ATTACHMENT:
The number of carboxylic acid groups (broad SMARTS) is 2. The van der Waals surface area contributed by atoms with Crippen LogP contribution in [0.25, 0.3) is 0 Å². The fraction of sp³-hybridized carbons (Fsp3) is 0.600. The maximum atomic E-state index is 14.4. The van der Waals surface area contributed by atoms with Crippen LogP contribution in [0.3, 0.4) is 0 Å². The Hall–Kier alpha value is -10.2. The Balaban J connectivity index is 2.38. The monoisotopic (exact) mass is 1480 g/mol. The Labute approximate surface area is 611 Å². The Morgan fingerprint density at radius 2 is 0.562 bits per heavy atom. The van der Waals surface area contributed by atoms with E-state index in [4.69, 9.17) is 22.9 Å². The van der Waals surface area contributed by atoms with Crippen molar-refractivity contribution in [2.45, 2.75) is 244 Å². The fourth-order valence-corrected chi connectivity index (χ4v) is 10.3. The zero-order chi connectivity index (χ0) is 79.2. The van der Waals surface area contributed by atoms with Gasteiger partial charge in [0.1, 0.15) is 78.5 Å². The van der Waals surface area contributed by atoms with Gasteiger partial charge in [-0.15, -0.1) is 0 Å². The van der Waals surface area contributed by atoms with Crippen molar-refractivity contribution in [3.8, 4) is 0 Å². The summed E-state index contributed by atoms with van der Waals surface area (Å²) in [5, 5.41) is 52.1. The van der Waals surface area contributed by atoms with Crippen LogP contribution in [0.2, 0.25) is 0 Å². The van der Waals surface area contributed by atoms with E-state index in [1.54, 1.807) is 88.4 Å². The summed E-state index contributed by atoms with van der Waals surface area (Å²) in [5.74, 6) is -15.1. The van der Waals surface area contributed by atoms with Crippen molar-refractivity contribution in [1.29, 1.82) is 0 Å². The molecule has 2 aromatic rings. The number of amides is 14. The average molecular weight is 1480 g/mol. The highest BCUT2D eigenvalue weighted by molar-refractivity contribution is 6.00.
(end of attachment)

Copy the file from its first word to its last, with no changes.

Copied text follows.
The number of carboxylic acid groups (broad SMARTS) is 2. The van der Waals surface area contributed by atoms with Crippen LogP contribution in [0.25, 0.3) is 0 Å². The fraction of sp³-hybridized carbons (Fsp3) is 0.600. The maximum atomic E-state index is 14.4. The van der Waals surface area contributed by atoms with Crippen LogP contribution in [0.3, 0.4) is 0 Å². The Hall–Kier alpha value is -10.2. The Balaban J connectivity index is 2.38. The monoisotopic (exact) mass is 1480 g/mol. The Labute approximate surface area is 611 Å². The Morgan fingerprint density at radius 2 is 0.562 bits per heavy atom. The van der Waals surface area contributed by atoms with E-state index in [4.69, 9.17) is 22.9 Å². The van der Waals surface area contributed by atoms with Crippen molar-refractivity contribution in [2.45, 2.75) is 244 Å². The fourth-order valence-corrected chi connectivity index (χ4v) is 10.3. The zero-order chi connectivity index (χ0) is 79.2. The van der Waals surface area contributed by atoms with Gasteiger partial charge in [0.1, 0.15) is 78.5 Å². The van der Waals surface area contributed by atoms with Gasteiger partial charge in [-0.15, -0.1) is 0 Å². The van der Waals surface area contributed by atoms with Crippen molar-refractivity contribution in [3.8, 4) is 0 Å². The summed E-state index contributed by atoms with van der Waals surface area (Å²) in [5, 5.41) is 52.1. The van der Waals surface area contributed by atoms with Crippen LogP contribution in [0.2, 0.25) is 0 Å². The van der Waals surface area contributed by atoms with E-state index in [1.54, 1.807) is 88.4 Å². The summed E-state index contributed by atoms with van der Waals surface area (Å²) in [5.74, 6) is -15.1. The van der Waals surface area contributed by atoms with Crippen molar-refractivity contribution in [1.29, 1.82) is 0 Å². The molecule has 2 aromatic rings. The number of amides is 14. The average molecular weight is 1480 g/mol. The highest BCUT2D eigenvalue weighted by molar-refractivity contribution is 6.00.